To explain how excited I was for the debut of ECO the new showing at Translations art gallery in Canton, someone had to point out that Steve Ehret’s art had been hung from the ceiling across the gallery, rather than plastered to the walls before it registered.
Indeed, from the first steps taken into the gallery, it was apparent that this was no ordinary show. Curator Craig Joseph explained that ECO has been in the works for about a year and that he and Steve had been in contact hammering out the details to make it a special event.
Though Steve may be best known for his colorful creatures that range from friendly and furry to fierce and frightening, this collection is almost completely devoid of any living beings at all. Instead, the focus is on where his creatures live, breath, eat, work, play, and from the looks of it, where they collect clouds.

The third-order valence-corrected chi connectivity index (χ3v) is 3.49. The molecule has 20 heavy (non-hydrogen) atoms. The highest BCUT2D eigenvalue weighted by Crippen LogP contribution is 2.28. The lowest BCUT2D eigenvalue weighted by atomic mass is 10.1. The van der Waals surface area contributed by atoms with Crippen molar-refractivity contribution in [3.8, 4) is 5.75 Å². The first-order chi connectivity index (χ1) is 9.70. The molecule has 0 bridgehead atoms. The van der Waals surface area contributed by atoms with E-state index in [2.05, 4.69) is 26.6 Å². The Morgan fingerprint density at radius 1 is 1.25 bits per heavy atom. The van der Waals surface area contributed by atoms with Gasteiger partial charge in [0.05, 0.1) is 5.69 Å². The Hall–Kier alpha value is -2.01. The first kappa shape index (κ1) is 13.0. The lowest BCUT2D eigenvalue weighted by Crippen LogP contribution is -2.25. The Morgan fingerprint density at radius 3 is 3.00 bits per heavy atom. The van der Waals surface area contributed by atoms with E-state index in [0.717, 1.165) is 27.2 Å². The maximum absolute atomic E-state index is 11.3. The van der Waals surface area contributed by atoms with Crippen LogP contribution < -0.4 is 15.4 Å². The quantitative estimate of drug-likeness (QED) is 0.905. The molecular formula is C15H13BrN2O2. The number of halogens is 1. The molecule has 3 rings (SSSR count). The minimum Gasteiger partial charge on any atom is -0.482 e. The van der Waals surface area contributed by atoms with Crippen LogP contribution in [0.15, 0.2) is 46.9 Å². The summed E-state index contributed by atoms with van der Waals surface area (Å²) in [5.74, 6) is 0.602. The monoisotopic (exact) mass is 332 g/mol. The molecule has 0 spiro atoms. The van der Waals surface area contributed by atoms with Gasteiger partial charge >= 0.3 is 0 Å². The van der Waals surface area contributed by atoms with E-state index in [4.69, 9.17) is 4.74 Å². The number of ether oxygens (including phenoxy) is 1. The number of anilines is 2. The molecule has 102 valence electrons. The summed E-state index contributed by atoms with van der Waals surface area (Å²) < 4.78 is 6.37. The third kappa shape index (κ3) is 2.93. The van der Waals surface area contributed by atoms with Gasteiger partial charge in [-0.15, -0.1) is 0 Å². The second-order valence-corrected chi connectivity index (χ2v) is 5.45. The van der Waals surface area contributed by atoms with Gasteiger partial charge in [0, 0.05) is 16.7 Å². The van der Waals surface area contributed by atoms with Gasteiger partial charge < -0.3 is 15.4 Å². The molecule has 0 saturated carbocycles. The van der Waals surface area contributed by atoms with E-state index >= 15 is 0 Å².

Sure, the keen eye will detect something slithering from a cave here or peeking its bulbous eyes above swampy waters there, but the main focus is pear shaped dwellings, trunks jutting from the ground and expelling mysterious smoke, ladders leading into the abyss, exotic plant-life, observation towers thrusting upwards, and…the skies. Breathtaking and magical while simultaneously welcoming and foreboding, Steve Ehret’s skylines are a mixture of emotions that seem to attract the most attention from the growing crowd. ECO: new works by Steve Ehret is showing at Translations all month, and I strongly suggest you go in with an empty imagination because ECO is an enormous buffet of creativity.
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